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Self-Portrait With Origin Myth & Orbit

— Megan Neville

Blame gravity: Jupiter has more pull on me
             than you, here, inhaling my exhale, so no wonder

I’m readily distracted. The moon tugs at the surface
             of water, coaxing waves to stay with her as she rolls

through her rounds. At birth a human is three-quarters
             water, & by adulthood she’s wrung out to slightly

more than half. At this point I’m more tree than fetus.
             You’re welcome, clouds. Out west a rock formation

pulses at the same rate as a human heart. It’s spared
             the complications, the senior year breakups &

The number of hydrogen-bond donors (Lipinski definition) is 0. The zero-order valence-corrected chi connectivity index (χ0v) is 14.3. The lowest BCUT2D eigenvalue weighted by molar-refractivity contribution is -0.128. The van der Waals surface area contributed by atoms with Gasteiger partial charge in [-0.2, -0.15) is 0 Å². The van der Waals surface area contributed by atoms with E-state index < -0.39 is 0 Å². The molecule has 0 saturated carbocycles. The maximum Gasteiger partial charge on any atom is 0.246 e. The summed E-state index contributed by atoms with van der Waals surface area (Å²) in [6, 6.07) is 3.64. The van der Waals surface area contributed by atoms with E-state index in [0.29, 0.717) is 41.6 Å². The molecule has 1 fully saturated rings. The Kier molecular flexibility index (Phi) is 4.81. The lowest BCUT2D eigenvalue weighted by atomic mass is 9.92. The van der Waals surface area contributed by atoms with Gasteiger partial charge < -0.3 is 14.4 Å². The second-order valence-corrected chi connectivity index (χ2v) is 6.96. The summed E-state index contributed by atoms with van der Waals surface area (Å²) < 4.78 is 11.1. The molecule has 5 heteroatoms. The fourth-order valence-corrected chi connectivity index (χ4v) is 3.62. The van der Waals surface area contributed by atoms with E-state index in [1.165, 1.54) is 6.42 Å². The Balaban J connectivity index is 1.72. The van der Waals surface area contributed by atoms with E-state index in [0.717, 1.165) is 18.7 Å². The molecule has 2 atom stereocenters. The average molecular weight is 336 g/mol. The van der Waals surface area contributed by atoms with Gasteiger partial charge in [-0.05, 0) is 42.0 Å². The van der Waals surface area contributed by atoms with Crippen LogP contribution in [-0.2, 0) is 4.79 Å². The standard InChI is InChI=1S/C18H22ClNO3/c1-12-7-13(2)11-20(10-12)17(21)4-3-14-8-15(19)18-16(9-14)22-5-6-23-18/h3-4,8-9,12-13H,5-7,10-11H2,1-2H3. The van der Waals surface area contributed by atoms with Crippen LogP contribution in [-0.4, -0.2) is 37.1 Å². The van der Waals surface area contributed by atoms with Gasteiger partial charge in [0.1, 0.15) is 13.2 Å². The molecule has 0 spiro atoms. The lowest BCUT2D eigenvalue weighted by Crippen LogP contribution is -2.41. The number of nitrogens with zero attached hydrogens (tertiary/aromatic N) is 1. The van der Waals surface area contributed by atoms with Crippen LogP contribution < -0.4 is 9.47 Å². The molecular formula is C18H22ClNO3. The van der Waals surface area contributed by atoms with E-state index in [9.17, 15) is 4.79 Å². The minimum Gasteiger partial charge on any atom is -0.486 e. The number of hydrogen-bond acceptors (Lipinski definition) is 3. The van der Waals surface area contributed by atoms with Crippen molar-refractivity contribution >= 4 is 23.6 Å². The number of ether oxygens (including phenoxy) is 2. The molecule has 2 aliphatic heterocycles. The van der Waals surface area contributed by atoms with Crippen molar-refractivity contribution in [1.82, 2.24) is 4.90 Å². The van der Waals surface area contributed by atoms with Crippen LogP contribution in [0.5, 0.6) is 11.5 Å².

Easter morning angioplasties. As a child I collected
             stones & gave them names. Kept them in

a dollhouse, cozied into Q-tip boxes
             with Kleenex blankets. I realize now that Annie

was raw jasper, Sparkle just a hunk of concrete. But I
             loved them more than any doll. God bless my family

for humoring this. One Christmas an uncle brought
             petrified wood from the desert near his house.

It stunned me to learn how a thing existing with
             me that second could be a fossil later on, but

in childhood timelines seem so finite & it hasn’t sunk in
             how our present will be some future’s past. He owned

a telescope & had pins in his leg from a motorcycle crash,
             took me outside to find constellations & hear how

space isn’t empty: it buzzes with energy crafting
             matter to make the universe push out & away

from itself. I squint at my skin & picture atoms,
             mid-spin, unaware of making me up.


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